by Mike Roberts
Raymond John Baughan had a remarkable career as a Universalist and eventually Unitarian Universalist minister. His career spanned 53 years including 12 full-time assignments and 11 more interim assignments after his “retirement”. Reverend Baughan was the minister of our congregation from 1962 to 1964. He also served an interim assignment with the First Unitarian Church of Cincinnati. In addition to his legacy as a minister, he also left behind a plethora of meditations and poetry. He published six books of meditations and poetry including his most often quoted The Sound of Silence, published one year before Simon and Garfunkel’s Sounds of Silence. Below are a few samples of his works.
From The Breaking of Bread published in 1951:
When the heart is persuaded, it knows no sacrifice.
In giving and forgiving, we become ourselves.
It is when our inner law is not being expressed
that we become concerned with the cost.
From The Sound of Silence published in 1965:
Here in the space between us and the world
lies human meaning.
Into the vast uncertainty we call.
The echos make our music,
sharp equations which can hold the stars,
and marvelous mythologies we trust.
This may be all we need to lift our love
against indifference and pain.
Here in the space between us and each other
lies all the future
of the fragment of the universe
which is our own.
From Undiscovered Country published in 1946:
The secret of happiness is in knowing this: that we live by the law of expenditure. We find greatest joy, not in getting, but in expressing what we are. There are tides in the ocean of life, and what comes in depends on what goes out. The currents flow inward only where there is an outlet. Nature does not give to those who will not spend; her gifts are loaned to those who will use them. Empty your lungs and breathe. Run, climb, work, and laugh; the more you give out, the more you shall receive. Be exhausted, and you shall be fed. Men do not really live for honors or for pay; their gladness is not in the taking and holding, but in the doing, the striving, the building, the living. It is a higher joy to teach than to be taught. It is good to get justice, but better to do it; fun to have things but more happy to make them. The happy man is he who lives the life of love, not for the honors it may bring, but for the life itself.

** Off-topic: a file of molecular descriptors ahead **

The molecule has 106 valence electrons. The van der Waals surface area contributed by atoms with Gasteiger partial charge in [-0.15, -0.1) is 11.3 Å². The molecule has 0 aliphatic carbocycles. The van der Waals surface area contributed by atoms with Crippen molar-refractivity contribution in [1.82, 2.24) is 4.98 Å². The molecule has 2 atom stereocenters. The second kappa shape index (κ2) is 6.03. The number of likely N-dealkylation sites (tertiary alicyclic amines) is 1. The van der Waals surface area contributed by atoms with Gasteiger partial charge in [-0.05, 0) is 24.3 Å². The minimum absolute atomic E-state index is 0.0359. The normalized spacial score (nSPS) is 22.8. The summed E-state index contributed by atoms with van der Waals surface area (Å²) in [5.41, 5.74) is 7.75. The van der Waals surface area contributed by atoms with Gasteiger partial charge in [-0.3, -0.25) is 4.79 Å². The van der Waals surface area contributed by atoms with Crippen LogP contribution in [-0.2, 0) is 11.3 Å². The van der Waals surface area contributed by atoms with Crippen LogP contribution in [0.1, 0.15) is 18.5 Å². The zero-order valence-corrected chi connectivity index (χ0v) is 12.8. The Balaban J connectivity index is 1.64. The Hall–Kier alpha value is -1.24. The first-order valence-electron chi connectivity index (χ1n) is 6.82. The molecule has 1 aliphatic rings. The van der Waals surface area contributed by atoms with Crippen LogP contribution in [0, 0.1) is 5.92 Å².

Reverend Baughan’s son, William, followed his father into the ministry. He recently retired as a UU pastor from a church in Palmer, Massachusetts. When queried about his favorite writings of his father, he mentioned several including the following, also from The Sound of Silence.
When I am alive,
a wonder goes through me
as spring goes through a seed.
A bursting bud’s the universe.
And nothing hurries;
everything is new.
the world’s a symphony.
More music follows music;
the meaning is the sound;
and sound’s a sail.
the world’s a carnival
of flashing scarlet,
green defining gold
that chases umber.
The patterns flow from form to form
like shadows from the sun.
When I live,
I celebrate this light, this sound.
What lifts the birds into the air
The spirit skips and frolics
like a kite,
and like the rain on rock
my senses chant applause.